Hyperbaric Oxygen Therapy in Cancer

Sunday, September 01, 2013 Stef dela Cruz 0 Comments

Is there a role for oxygen therapy in cancer? Does hyperbaric oxygen therapy really help people with cancer who are experiencing radiation necrosis?

You’ve heard the stories. A person diagnosed with cancer underwent radiotherapy. His condition improved, but a few weeks later, his tumor seems to appear worse. A quick checkup with his oncologist reveals that he is suffering from late onset radiation-related injury.

radiation injury
Tangential realization: Radiation-related injury can be hard to treat, unlike the injury my Dungeon Hunter character gets when he gets hit by this Tier 100 sword. Health can be a matter of life and death – it’s not a game.

The treatment options for cancer can be quite potent that they effectively kill cancer cells and normal tissues. Radiation therapy can help keep cancer in check, but it may also result in injury once in a while.

Clarification: You’re probably thinking of the oxygen therapy offered in health spas, but that’s not the same. Hyperbaric treatment requires a special pressurized chamber that delivers oxygen under pressure.

Hyperbaric Oxygen Therapy and Radiation Injury in Cancer

Hyperbaric oxygen treatment, which is basically oxygen delivered under pressure, can help treat delayed radiation injury. To achieve an increase in pressure, a person undergoing hyperbaric oxygen therapy needs to be in an enclosed space where atmospheric pressure can be controlled, such as a hyperbaric chamber.

Only a few hospitals have pressure chambers for hyperbaric oxygen therapy. Hospitals offering pressure chambers for decompression sickness, which you can get from deep-sea diving, are the ones who can offer hyperbaric oxygen therapy.

Hyperbaric oxygen can be used to alleviate the symptoms of many conditions. A couple of the most popular indications are stated below.

  • Recalcitrant osteomyelitis may benefit from hyperbaric oxygen therapy. If a bone infection doesn’t improve even after prudent antibiotic therapy, hyperbaric oxygen treatment is a treatment option.
  • Radiation necrosis is also known to benefit from hyperbaric oxygen therapy. Cancer patients who have undergone radiation therapy may experience radiation injury. As radiation kills tissues, necrosis occurs, causing a whole new set of problems.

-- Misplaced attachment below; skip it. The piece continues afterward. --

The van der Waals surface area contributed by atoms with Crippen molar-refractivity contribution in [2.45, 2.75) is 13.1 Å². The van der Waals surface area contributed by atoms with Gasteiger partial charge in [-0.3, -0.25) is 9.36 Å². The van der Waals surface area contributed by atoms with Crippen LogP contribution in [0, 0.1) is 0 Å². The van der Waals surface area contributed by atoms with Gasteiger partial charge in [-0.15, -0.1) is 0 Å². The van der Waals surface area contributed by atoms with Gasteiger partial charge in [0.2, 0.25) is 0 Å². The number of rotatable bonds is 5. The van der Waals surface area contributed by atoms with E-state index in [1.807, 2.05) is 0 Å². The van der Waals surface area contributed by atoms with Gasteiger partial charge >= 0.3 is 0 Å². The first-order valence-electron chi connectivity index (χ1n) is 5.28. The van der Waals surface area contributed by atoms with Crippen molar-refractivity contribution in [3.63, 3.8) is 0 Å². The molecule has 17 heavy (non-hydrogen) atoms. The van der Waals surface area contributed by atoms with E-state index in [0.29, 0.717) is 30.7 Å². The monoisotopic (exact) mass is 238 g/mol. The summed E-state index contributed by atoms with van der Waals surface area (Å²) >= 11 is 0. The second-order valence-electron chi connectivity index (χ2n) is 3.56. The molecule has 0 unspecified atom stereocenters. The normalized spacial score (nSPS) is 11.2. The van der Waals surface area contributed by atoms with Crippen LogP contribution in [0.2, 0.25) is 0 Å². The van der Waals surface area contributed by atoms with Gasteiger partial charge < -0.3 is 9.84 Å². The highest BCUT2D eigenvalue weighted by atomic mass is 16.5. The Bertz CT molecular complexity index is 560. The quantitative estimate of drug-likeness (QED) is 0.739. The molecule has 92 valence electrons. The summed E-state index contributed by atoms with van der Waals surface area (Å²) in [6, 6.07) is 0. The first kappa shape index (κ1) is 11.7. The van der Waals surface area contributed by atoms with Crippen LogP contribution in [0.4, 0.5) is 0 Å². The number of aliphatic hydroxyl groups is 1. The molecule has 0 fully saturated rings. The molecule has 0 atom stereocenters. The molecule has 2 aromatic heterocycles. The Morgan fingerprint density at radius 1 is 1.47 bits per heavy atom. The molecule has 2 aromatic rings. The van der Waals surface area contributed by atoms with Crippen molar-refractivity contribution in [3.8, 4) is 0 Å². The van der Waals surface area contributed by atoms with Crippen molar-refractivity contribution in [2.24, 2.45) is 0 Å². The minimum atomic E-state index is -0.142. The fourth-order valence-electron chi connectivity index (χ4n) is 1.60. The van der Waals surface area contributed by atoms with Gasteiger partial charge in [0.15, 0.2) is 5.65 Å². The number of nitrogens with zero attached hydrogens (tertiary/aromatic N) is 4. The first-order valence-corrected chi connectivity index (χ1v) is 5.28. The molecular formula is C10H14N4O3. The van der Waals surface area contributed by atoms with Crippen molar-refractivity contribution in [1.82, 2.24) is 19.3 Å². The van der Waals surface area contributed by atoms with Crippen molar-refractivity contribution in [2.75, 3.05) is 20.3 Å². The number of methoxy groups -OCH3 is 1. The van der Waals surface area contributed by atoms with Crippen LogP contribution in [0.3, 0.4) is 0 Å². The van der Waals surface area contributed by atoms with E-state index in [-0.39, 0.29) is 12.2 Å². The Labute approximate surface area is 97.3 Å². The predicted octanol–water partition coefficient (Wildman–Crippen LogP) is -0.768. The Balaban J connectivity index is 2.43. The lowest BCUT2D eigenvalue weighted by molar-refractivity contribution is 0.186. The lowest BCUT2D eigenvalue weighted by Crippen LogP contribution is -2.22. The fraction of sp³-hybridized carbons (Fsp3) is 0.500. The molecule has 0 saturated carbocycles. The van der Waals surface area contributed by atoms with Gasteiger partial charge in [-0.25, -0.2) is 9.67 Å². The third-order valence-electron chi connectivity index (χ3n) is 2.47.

Does Hyperbaric Therapy Work?

It depends on the indication and on several other factors, but yes, oxygen delivered under pressure can help treat radiation necrosis and many other conditions. Below are some of the published evidence supporting its use.

  • In a 2012 update on hyperbaric oxygen therapy use, the use of hyperbaric oxygen therapy before radiation therapy is discussed, especially in patients who are at considerable risk for radiation necrosis. This paper also discusses how almost all studies on hyperbaric treatment consistently point to its effectiveness in delayed radiation injury.
  • A person who underwent brain radiation therapy because of a nervous system lymphoma experienced radiation necrosis in his brain. Steroids were given but were ineffective. The patient refused to have the necrotic focus surgically removed, so he was advised hyperbaric oxygen therapy. His symptoms were alleviated and his tests showed lesion improvement.

If you experience any symptoms related to your tumor after radiation therapy, consult your doctor. If he offers hyperbaric oxygen treatment for radiation injury, ask about the benefits and the side effects. Be pro-active in making decisions; don’t hesitate to ask your physician for more information. After all, he is your ally in health.

Feel free to share this article with friends who are undergoing radiation therapy by clicking on the Facebook button above. They may not know what radiation injury and hyperbaric therapy are, but with your help, they will learn about it.

Stef dela CruzAbout the blogger
Stef dela Cruz is a doctor and writer. She received the 2013 Award for Health Media from the Department of Health. She maintains a health column in Health.Care Magazine and a cat welfare column in The Manila Bulletin's Animal Scene. Add her to your circles.

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